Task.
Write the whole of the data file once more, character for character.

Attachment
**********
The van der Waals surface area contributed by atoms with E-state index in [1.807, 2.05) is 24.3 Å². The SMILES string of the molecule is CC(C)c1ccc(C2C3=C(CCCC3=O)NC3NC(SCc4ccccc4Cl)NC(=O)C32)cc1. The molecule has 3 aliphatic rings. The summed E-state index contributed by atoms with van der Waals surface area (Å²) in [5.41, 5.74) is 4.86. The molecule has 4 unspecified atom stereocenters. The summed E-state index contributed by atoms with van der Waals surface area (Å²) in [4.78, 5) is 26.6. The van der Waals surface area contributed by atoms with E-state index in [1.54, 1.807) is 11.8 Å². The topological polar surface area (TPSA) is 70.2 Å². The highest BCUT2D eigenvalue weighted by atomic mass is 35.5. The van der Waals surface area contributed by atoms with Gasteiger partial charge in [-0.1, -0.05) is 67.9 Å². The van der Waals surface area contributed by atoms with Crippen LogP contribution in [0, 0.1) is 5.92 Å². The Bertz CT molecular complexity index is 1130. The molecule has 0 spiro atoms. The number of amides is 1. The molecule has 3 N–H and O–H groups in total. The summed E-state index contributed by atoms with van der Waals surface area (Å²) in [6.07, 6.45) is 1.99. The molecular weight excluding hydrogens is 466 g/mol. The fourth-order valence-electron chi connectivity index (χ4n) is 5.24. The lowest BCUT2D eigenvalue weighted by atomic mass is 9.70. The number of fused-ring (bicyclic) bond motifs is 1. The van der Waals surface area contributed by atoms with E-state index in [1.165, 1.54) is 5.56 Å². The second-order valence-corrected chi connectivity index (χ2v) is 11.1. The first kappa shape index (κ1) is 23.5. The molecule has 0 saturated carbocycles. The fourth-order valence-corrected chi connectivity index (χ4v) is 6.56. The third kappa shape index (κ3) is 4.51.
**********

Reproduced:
The van der Waals surface area contributed by atoms with E-state index in [1.807, 2.05) is 24.3 Å². The SMILES string of the molecule is CC(C)c1ccc(C2C3=C(CCCC3=O)NC3NC(SCc4ccccc4Cl)NC(=O)C32)cc1. The molecule has 3 aliphatic rings. The summed E-state index contributed by atoms with van der Waals surface area (Å²) in [5.41, 5.74) is 4.86. The molecule has 4 unspecified atom stereocenters. The summed E-state index contributed by atoms with van der Waals surface area (Å²) in [4.78, 5) is 26.6. The van der Waals surface area contributed by atoms with E-state index in [1.54, 1.807) is 11.8 Å². The topological polar surface area (TPSA) is 70.2 Å². The highest BCUT2D eigenvalue weighted by atomic mass is 35.5. The van der Waals surface area contributed by atoms with Gasteiger partial charge in [-0.1, -0.05) is 67.9 Å². The van der Waals surface area contributed by atoms with Crippen LogP contribution in [0, 0.1) is 5.92 Å². The Bertz CT molecular complexity index is 1130. The molecule has 0 spiro atoms. The number of amides is 1. The molecule has 3 N–H and O–H groups in total. The summed E-state index contributed by atoms with van der Waals surface area (Å²) in [6.07, 6.45) is 1.99. The molecular weight excluding hydrogens is 466 g/mol. The fourth-order valence-electron chi connectivity index (χ4n) is 5.24. The lowest BCUT2D eigenvalue weighted by atomic mass is 9.70. The number of fused-ring (bicyclic) bond motifs is 1. The van der Waals surface area contributed by atoms with E-state index in [1.165, 1.54) is 5.56 Å². The second-order valence-corrected chi connectivity index (χ2v) is 11.1. The first kappa shape index (κ1) is 23.5. The molecule has 0 saturated carbocycles. The fourth-order valence-corrected chi connectivity index (χ4v) is 6.56. The third kappa shape index (κ3) is 4.51.